AUGMENTED MATRIX is found in an 1861 paper by Henry Smith, "On systems of linear indeterminate equations and congruences," Philosophical Transactions, vol cli, 293-326. “If to this matrix we add an additional vertical column, composed of the absolute terms of the equations, the resulting matrix we shall term (for brevity) the augmented matrix of the system.” [Rod Gow]

AUTOCORRELATION FUNCTION in N. Wiener's Extrapolation, Interpolation and Smoothing of Stationary Time Series (1949) refers to a function which was prominent but unnamed in his "Generalized Harmonic Analysis" of 1930 (Acta Mathematica, 55, 117-258) and in writings back to 1926. The term "auto-correlation" appears in 1933 in a report of a paper by H. T. Davis (Econometrica, 1, 434) which discusses Wiener's work. Wiener's function was not strictly a correlation for it was not mean-corrected or normalised; it was also defined in continuous time. The AUTOCORRELATION COEFFICIENT of H. Wold's (A Study in the Analysis of Stationary Time Series (1938)) was mean-corrected and normalised and defined for processes in discrete time. The earlier "serial correlation coefficient" has also survived [John Aldrich].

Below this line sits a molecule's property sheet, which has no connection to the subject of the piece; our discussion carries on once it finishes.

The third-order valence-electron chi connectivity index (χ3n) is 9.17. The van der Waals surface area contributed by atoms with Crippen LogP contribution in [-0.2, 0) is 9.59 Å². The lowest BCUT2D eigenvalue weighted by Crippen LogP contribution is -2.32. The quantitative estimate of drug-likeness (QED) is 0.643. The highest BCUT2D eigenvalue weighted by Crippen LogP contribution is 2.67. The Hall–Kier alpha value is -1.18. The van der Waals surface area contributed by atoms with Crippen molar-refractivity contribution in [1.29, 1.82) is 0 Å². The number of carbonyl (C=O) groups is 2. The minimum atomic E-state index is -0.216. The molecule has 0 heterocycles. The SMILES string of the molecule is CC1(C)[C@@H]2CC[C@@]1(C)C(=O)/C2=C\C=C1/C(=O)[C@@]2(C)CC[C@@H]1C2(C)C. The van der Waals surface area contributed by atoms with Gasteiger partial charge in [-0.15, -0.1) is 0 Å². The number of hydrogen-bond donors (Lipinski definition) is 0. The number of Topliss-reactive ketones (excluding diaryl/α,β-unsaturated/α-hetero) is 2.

AUTOLOGICAL and HETEROLOGICAL. The OED’s earliest citation is F. P. Ramsey writing in the Proceedings of the London Mathematical Society, 25, (1926), 358: “Let us call adjectives whose meanings are predicates of them, like ‘short’, autological; others heterological.” The terms derived from the German autologisch and heterologisch introduced by K. Grelling and L. Nelson “Bemerkungen zu den Paradoxien von Russell und Burali-Forti” Abhandlungen der Fries’schen Schule II, Göttingen 1908, S. 301-334. See Wikipedia on The Grelling-Nelson paradox.

AUTOMORPHIC FORM, AUTOMORPHIC FUNCTION. These terms were used by Felix Klein in 1890 in “zur Theorie der Laméschen Functionen” in the 1890 issue of Nachrichten von der Königlichen Gesellschaft der Wissenschaften und der Georg-Augusts-Universität zu Göttingen. Automorphe Functionen appears once, on page 94:

Bekanntlich sind λ und √f(λ) in dem soeben gefundenen η eindeutig; sie stellen solche eindeutige Functionen von η vor, welche sich bei unendlich vielen linearen Substitutionen von η reproduciren (ich möchte vorschlagen, solche Functionen überhaupt automorphe Functionen von η zu nennen).

Babelfish translates this as “I would like to suggest, such Functionen at all automorphe Functionen of η to call.”

Aautomorphe Formen appears once, on page 95:

Bei diesen bleiben dann, λ1, λ2 ungeändert; ich schlage dementsprechend vor, dieselben als automorphe Formen von F1, F2 zu bezeichnen.

Babelfish translates this as “With these remain then λ, λ ungeandert I suggest accordingly calling the same as automorphe forms of F.

Klein also used both automorphe functionen and automorphe formen in Vorlesungen über die Theorie der elliptischen Modulfunctionen (1890), with a footnote reading: